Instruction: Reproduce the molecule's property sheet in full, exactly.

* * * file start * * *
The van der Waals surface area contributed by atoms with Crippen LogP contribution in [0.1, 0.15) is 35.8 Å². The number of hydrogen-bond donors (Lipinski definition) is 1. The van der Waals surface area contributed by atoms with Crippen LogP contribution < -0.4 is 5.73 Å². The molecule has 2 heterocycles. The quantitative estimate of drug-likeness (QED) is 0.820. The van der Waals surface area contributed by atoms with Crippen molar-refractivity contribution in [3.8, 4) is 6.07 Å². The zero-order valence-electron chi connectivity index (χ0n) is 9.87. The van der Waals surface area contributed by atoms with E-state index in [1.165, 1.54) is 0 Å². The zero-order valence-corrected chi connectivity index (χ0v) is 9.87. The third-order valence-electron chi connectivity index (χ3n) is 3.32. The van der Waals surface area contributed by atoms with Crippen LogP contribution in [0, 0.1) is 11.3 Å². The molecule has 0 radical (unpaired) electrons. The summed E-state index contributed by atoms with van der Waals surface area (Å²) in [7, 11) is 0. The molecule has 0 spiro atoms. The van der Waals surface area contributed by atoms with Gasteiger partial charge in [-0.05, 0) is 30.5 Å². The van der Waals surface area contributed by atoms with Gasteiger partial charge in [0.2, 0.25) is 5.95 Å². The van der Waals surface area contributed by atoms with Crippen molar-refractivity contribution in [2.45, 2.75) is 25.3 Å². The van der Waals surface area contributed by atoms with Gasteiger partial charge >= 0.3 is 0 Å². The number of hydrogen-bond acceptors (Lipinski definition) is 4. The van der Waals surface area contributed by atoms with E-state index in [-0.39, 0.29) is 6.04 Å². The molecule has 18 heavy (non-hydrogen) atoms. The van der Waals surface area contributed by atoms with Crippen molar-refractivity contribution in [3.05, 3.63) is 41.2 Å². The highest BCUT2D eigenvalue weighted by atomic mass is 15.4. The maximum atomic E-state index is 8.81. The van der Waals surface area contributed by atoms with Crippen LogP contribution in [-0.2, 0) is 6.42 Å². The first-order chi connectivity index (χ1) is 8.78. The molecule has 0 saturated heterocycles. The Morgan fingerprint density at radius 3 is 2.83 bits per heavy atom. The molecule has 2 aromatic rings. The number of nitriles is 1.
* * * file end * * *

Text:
The van der Waals surface area contributed by atoms with Crippen LogP contribution in [0.1, 0.15) is 35.8 Å². The number of hydrogen-bond donors (Lipinski definition) is 1. The van der Waals surface area contributed by atoms with Crippen LogP contribution < -0.4 is 5.73 Å². The molecule has 2 heterocycles. The quantitative estimate of drug-likeness (QED) is 0.820. The van der Waals surface area contributed by atoms with Crippen molar-refractivity contribution in [3.8, 4) is 6.07 Å². The zero-order valence-electron chi connectivity index (χ0n) is 9.87. The van der Waals surface area contributed by atoms with E-state index in [1.165, 1.54) is 0 Å². The zero-order valence-corrected chi connectivity index (χ0v) is 9.87. The third-order valence-electron chi connectivity index (χ3n) is 3.32. The van der Waals surface area contributed by atoms with Crippen LogP contribution in [0, 0.1) is 11.3 Å². The molecule has 0 radical (unpaired) electrons. The summed E-state index contributed by atoms with van der Waals surface area (Å²) in [7, 11) is 0. The molecule has 0 spiro atoms. The van der Waals surface area contributed by atoms with Gasteiger partial charge in [-0.05, 0) is 30.5 Å². The van der Waals surface area contributed by atoms with Gasteiger partial charge in [0.2, 0.25) is 5.95 Å². The van der Waals surface area contributed by atoms with Crippen molar-refractivity contribution in [2.45, 2.75) is 25.3 Å². The van der Waals surface area contributed by atoms with Gasteiger partial charge >= 0.3 is 0 Å². The number of hydrogen-bond acceptors (Lipinski definition) is 4. The van der Waals surface area contributed by atoms with E-state index in [-0.39, 0.29) is 6.04 Å². The molecule has 18 heavy (non-hydrogen) atoms. The van der Waals surface area contributed by atoms with Crippen molar-refractivity contribution in [3.05, 3.63) is 41.2 Å². The highest BCUT2D eigenvalue weighted by atomic mass is 15.4. The maximum atomic E-state index is 8.81. The van der Waals surface area contributed by atoms with Crippen LogP contribution in [-0.2, 0) is 6.42 Å². The first-order chi connectivity index (χ1) is 8.78. The molecule has 0 saturated heterocycles. The Morgan fingerprint density at radius 3 is 2.83 bits per heavy atom. The molecule has 2 aromatic rings. The number of nitriles is 1.